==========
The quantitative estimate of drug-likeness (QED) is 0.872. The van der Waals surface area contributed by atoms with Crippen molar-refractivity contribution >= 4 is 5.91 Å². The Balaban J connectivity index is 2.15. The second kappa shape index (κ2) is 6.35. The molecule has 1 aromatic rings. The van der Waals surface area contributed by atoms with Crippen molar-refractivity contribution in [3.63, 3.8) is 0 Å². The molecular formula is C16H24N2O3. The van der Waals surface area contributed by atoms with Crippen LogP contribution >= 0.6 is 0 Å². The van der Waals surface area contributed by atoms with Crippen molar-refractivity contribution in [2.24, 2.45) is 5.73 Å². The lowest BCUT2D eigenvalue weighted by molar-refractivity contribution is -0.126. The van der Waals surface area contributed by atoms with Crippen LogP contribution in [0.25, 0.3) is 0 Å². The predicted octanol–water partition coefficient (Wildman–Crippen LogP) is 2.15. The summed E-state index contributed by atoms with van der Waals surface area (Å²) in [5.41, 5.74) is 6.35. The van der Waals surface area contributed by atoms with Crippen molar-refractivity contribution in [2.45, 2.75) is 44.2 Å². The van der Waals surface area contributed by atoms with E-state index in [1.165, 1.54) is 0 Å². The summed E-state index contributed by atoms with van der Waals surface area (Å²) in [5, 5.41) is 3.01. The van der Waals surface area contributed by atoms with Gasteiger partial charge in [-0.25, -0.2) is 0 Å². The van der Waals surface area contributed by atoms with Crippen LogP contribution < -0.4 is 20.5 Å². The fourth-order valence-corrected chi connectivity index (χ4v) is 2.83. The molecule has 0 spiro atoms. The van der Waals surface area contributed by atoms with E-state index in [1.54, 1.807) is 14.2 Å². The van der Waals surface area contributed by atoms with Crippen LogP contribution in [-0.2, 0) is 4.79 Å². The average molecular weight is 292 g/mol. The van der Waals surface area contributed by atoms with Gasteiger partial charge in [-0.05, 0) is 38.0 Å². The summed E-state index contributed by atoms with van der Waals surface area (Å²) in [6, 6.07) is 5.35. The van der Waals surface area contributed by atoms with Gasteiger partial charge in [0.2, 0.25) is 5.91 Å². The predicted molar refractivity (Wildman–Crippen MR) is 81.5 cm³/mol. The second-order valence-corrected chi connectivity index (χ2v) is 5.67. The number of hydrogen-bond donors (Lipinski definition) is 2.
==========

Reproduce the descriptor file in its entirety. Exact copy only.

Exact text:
The quantitative estimate of drug-likeness (QED) is 0.872. The van der Waals surface area contributed by atoms with Crippen molar-refractivity contribution >= 4 is 5.91 Å². The Balaban J connectivity index is 2.15. The second kappa shape index (κ2) is 6.35. The molecule has 1 aromatic rings. The van der Waals surface area contributed by atoms with Crippen molar-refractivity contribution in [3.63, 3.8) is 0 Å². The molecular formula is C16H24N2O3. The van der Waals surface area contributed by atoms with Crippen LogP contribution >= 0.6 is 0 Å². The van der Waals surface area contributed by atoms with Crippen molar-refractivity contribution in [2.24, 2.45) is 5.73 Å². The lowest BCUT2D eigenvalue weighted by molar-refractivity contribution is -0.126. The van der Waals surface area contributed by atoms with Crippen LogP contribution in [0.25, 0.3) is 0 Å². The predicted octanol–water partition coefficient (Wildman–Crippen LogP) is 2.15. The summed E-state index contributed by atoms with van der Waals surface area (Å²) in [5.41, 5.74) is 6.35. The van der Waals surface area contributed by atoms with Crippen molar-refractivity contribution in [2.45, 2.75) is 44.2 Å². The van der Waals surface area contributed by atoms with E-state index in [1.165, 1.54) is 0 Å². The summed E-state index contributed by atoms with van der Waals surface area (Å²) in [5, 5.41) is 3.01. The van der Waals surface area contributed by atoms with Gasteiger partial charge in [-0.25, -0.2) is 0 Å². The van der Waals surface area contributed by atoms with Crippen LogP contribution < -0.4 is 20.5 Å². The fourth-order valence-corrected chi connectivity index (χ4v) is 2.83. The molecule has 0 spiro atoms. The van der Waals surface area contributed by atoms with E-state index in [1.54, 1.807) is 14.2 Å². The van der Waals surface area contributed by atoms with Crippen LogP contribution in [-0.2, 0) is 4.79 Å². The average molecular weight is 292 g/mol. The van der Waals surface area contributed by atoms with Gasteiger partial charge in [-0.05, 0) is 38.0 Å². The summed E-state index contributed by atoms with van der Waals surface area (Å²) in [6, 6.07) is 5.35. The van der Waals surface area contributed by atoms with Gasteiger partial charge in [0.2, 0.25) is 5.91 Å². The predicted molar refractivity (Wildman–Crippen MR) is 81.5 cm³/mol. The second-order valence-corrected chi connectivity index (χ2v) is 5.67. The number of hydrogen-bond donors (Lipinski definition) is 2.